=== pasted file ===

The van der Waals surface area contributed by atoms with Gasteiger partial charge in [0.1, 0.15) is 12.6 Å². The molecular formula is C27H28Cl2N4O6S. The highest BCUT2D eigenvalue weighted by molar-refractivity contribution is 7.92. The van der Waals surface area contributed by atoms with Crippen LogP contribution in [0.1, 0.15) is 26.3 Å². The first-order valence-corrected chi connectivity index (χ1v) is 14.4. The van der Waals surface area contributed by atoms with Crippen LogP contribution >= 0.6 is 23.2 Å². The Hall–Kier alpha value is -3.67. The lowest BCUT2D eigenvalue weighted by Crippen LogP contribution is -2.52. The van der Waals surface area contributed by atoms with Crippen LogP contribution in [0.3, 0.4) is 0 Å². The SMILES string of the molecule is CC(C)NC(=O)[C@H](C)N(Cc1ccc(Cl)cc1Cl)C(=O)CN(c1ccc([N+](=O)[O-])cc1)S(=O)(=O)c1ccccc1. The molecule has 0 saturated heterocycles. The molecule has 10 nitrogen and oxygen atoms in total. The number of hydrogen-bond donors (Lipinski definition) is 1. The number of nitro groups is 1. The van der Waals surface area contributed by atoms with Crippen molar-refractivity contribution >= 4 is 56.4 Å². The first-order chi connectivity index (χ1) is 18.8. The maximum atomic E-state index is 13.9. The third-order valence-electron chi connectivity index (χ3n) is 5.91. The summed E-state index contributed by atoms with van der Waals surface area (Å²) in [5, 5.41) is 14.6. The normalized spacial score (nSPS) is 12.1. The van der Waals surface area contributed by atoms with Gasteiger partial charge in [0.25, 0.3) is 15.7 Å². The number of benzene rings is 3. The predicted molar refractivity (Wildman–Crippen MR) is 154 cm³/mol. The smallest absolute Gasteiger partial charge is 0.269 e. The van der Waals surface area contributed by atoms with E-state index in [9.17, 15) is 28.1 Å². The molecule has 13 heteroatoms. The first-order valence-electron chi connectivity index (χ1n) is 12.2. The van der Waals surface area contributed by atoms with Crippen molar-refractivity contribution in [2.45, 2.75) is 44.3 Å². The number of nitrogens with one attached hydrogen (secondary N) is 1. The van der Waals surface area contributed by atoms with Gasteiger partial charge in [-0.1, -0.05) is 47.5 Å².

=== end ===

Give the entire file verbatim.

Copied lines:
The van der Waals surface area contributed by atoms with Gasteiger partial charge in [0.1, 0.15) is 12.6 Å². The molecular formula is C27H28Cl2N4O6S. The highest BCUT2D eigenvalue weighted by molar-refractivity contribution is 7.92. The van der Waals surface area contributed by atoms with Crippen LogP contribution in [0.1, 0.15) is 26.3 Å². The first-order valence-corrected chi connectivity index (χ1v) is 14.4. The van der Waals surface area contributed by atoms with Crippen LogP contribution >= 0.6 is 23.2 Å². The Hall–Kier alpha value is -3.67. The lowest BCUT2D eigenvalue weighted by Crippen LogP contribution is -2.52. The van der Waals surface area contributed by atoms with Crippen LogP contribution in [0.3, 0.4) is 0 Å². The SMILES string of the molecule is CC(C)NC(=O)[C@H](C)N(Cc1ccc(Cl)cc1Cl)C(=O)CN(c1ccc([N+](=O)[O-])cc1)S(=O)(=O)c1ccccc1. The molecule has 0 saturated heterocycles. The molecule has 10 nitrogen and oxygen atoms in total. The number of hydrogen-bond donors (Lipinski definition) is 1. The number of nitro groups is 1. The van der Waals surface area contributed by atoms with Crippen molar-refractivity contribution >= 4 is 56.4 Å². The first-order chi connectivity index (χ1) is 18.8. The maximum atomic E-state index is 13.9. The third-order valence-electron chi connectivity index (χ3n) is 5.91. The summed E-state index contributed by atoms with van der Waals surface area (Å²) in [5, 5.41) is 14.6. The normalized spacial score (nSPS) is 12.1. The van der Waals surface area contributed by atoms with Gasteiger partial charge in [0.25, 0.3) is 15.7 Å². The number of benzene rings is 3. The predicted molar refractivity (Wildman–Crippen MR) is 154 cm³/mol. The smallest absolute Gasteiger partial charge is 0.269 e. The van der Waals surface area contributed by atoms with E-state index in [9.17, 15) is 28.1 Å². The molecule has 13 heteroatoms. The first-order valence-electron chi connectivity index (χ1n) is 12.2. The van der Waals surface area contributed by atoms with Crippen molar-refractivity contribution in [2.45, 2.75) is 44.3 Å². The number of nitrogens with one attached hydrogen (secondary N) is 1. The van der Waals surface area contributed by atoms with Gasteiger partial charge in [-0.1, -0.05) is 47.5 Å².